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AND SO ENDS ANOTHER DAY

AND SO ENDS ANOTHER DAY

By on Sep 28, 2010 in ROUTE 66 | 0 comments

Our day started at 4:00 AM, a half hour early for me and about an hour early for my dearest friend. By 6:00 AM we were on the road to adventure once again. With an early morning appointment in Prescott as the goal we rolled east on I-40 rather than our usual choice for east bound travel which is Route 66 to the Crookton Road exit. The highest peaks of the Hualapai Mountains were tinged pink with the first rays of the morning sun as we rolled through a landscape sculpted by shadows and some vintage C & W music set the mood. The sun broke over the ridge by the time we reached Fort Rock Road and the shadow began their daily retreat leaving the juniper and cedar studded hills bathed in a warm, welcoming light. It almost made the journey on I-40 rather than Route 66 worthwhile. We arrived at the television station with 15 minutes to spare and visited with the other guests scheduled for an appearance on AM Arizona, Debbi Grogan with Peak Events in Flagstaff and Paul from Minneapolis promoting the Papa Lemon Little Wanderer series of books. The topic of discussion for my portion of the show was the international fascination with Route 66 that included a plug or two for books written and a teaser for the new title, Greetings from Route 66http://rcm.amazon.com/e/cm?t=1968adventurer&o=1&p=8&l=bpl&asins=076033885X&fc1=000000&IS2=1&lt1=_blank&m=amazon&lc1=0000FF&bc1=000000&bg1=FFFFFF&f=ifr, scheduled for release in early October. Our original plan to make it a two day adventure with several interviews, a possible book signing, and the long promised trip to Crown King were cut short as the situation at the office that has resulted in six day work weeks has only been partially resolved. In fact, I needed to be back in the office before 2:00. Even with the abbreviated schedule my dearest friend and I decided to make the best of a bad situation. So, we took our favorite shortcut home, the Williamson Valley Road from Prescott to Seligman. I have never evaluated the savings of a gravel road that cuts about twenty miles but results in speeds in the 35 mile per hour or less range over the main road, heavy traffic, and miles of stop lights. All I do know is we prefer the road less traveled.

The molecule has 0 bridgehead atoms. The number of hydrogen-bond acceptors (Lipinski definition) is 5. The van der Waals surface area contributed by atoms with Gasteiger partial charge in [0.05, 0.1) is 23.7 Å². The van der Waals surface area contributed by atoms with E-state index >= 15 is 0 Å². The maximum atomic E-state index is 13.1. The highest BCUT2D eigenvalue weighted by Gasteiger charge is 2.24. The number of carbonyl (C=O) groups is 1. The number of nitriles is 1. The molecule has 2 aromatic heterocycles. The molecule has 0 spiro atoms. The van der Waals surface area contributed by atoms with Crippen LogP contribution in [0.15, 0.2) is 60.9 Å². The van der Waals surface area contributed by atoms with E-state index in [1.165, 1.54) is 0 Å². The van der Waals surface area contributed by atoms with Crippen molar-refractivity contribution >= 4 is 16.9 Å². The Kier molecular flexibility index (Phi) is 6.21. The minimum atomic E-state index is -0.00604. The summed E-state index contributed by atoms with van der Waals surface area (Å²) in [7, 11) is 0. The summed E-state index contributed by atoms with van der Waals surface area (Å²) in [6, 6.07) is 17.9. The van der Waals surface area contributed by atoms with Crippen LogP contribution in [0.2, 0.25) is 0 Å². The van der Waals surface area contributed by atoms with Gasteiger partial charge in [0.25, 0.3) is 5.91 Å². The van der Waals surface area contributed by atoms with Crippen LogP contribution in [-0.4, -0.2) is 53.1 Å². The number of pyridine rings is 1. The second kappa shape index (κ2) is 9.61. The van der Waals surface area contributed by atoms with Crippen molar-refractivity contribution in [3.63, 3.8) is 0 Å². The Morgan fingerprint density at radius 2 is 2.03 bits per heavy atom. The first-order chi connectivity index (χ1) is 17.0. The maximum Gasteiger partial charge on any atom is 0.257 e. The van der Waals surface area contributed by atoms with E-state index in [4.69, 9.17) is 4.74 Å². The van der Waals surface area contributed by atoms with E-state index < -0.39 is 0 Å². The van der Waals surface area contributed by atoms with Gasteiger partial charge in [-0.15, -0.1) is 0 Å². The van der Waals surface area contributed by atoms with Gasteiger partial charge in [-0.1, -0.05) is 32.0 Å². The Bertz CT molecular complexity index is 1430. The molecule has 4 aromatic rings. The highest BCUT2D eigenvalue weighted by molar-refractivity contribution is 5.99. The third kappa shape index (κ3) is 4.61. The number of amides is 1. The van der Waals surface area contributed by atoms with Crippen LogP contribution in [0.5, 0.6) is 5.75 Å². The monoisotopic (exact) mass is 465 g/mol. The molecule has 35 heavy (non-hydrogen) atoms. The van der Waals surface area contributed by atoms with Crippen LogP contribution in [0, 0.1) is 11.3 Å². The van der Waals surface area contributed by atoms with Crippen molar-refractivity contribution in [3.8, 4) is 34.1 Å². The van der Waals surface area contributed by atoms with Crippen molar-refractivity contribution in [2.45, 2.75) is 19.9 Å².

Your intrepid author on the old bridge north of Prescott.

To ensure we stayed on budget, time and financial, lunch consisted of a few sandwich items from Fry’s and a shady spot near the vintage bridge on Williamson Valley Road. You might say it was a picture perfect outing; the weather was delightful, my dearest friend loves to pilot the Jeep along dusty back roads, and for the most part we had the road to ourselves. One aspect of this road that always fascinates me is the diverse textures of the soil that it cuts through. In some places the stone is powdered to a white flour consistency. In other places it appears to be compacted beach sand. Then there are long stretches of fine red volcanic cinders. In some places these various colors and textures blend together almost seamlessly. 

Red cinders add contrast to the dusty trail.

When viewed against the flowers, the dark greens of the cedars and junipers, and the dark rocky ridges under a cloudless blue sky the road appears as a colorful thread in a rich tapestry. Then without hint or warning the road twists its way to the top of a ridge and a vast panorama of quintessential western landscapes stretch to the very horizons. On our list visit to Prescott the snow was coming down in sheets and even though we desperately wanted to see this road and the old bridge dusted in snow, we decided discretion was the better part of valor and took the highway. As it turned out this was a very wise decision, the snow in places ended up being several feet deep with a layer of muddy pudding underlying it. I am quite sure that with the Jeep we would have pulled through. Still, the fun has a tendency to leave an adventure real fast when your wet, cold, and mud covered from digging a vehicle out of a hole.

Perhaps this winter we can give it a go. I wonder if we could catch a photo of the herd of buffalo that roams a ranch along the road in the snow with the red cinder hills as a backdrop?

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